Volkswagen Golf TGI now available with natural gas drive again

October 24, 2020. The new Golf is now also available with an environmentally-friendly natural gas drive: the Golf TGI is equipped with a powerful 1.5-litre four-cylinder engine with 96 kW/130 PS and three natural gas fuel tanks. The tanks are integrated into the underbody and permit a range of around 400 kilometers (WLTP) in pure natural gas mode. The engine of the quasi-monovalent drive system is powered primarily with compressed natural gas (CNG), but can also run on petrol. A reduced-capacity petrol tank serves only as a reserve, but ensures additional range.

Drivers of natural-gas-powered vehicles benefit from comparatively low fuel prices in many countries. Volkswagen is now also offering the new Golf as a TGI model with a natural gas drive and increased range – in October the Golf Variant will also be available as a TGI. The total CNG tank capacity is currently 115 liters or 17.3 kg and permits a driving radius of a good 400 kilometers in the WLTP cycle. The Golf TGI is also equipped with a petrol tank with a useful capacity of 9 liters – this is essentially a reserve tank in case the natural gas should run empty.

For driving dynamics and efficiency, the Golf TGI comes with a 1.5-litre four-cylinder petrol engine. This powerful engine is both efficient and environmentally friendly, as also demonstrated by its WLTP fuel consumption of just 4.3–4.1 kg of natural gas per 100 kilometers in combination with CO2 emissions of only 117–111 g/km. The new 1.5 l TGI engine in the Golf operates according to the innovative Miller cycle principle, a combustion process that achieves low carbon emissions thanks to its high efficiency and a compression ratio of 12.5:1. At the same time, a turbocharger with variable turbine geometry increases the charge pressure and supplies more air to the cylinders. This allows the Golf TGI to accelerate powerfully from low engine speeds at any time.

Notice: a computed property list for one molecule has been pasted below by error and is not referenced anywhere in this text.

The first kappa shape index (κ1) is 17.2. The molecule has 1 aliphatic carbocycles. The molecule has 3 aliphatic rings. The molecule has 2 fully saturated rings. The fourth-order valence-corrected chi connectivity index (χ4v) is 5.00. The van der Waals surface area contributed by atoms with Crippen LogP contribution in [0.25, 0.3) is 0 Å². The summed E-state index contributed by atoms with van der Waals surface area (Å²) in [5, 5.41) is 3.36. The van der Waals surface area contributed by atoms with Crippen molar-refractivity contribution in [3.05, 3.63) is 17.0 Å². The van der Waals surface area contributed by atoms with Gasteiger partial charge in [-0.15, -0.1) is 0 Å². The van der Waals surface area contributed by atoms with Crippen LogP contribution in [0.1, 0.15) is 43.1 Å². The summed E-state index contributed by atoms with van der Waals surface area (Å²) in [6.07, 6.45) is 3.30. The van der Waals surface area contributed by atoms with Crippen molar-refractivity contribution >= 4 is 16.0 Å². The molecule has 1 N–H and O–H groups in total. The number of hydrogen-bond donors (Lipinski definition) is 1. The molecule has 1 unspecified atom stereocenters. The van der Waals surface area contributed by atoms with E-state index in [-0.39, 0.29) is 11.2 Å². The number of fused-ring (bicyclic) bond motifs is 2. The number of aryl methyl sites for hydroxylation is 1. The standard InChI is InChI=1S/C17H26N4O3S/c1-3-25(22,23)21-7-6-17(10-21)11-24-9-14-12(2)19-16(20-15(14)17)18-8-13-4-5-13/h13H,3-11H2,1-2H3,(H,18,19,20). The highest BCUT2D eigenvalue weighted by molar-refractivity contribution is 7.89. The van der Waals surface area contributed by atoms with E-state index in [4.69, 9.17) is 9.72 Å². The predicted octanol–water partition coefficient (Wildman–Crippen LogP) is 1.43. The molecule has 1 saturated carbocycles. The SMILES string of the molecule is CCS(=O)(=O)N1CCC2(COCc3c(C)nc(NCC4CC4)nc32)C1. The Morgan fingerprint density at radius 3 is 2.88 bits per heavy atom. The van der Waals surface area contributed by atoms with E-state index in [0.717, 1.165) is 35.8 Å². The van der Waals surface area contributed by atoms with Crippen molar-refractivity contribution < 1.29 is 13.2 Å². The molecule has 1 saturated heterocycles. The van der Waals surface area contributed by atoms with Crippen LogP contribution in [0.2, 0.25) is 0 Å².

Driving with natural gas significantly reduces carbon emissions. Compared to petrol or diesel, natural gas contains a significantly higher amount of energy and has lower carbon content. This means that driving in CNG mode produces around 25 percent fewer carbon emissions than with petrol. Refueling with biomethane or e-gas results in an even better carbon balance.

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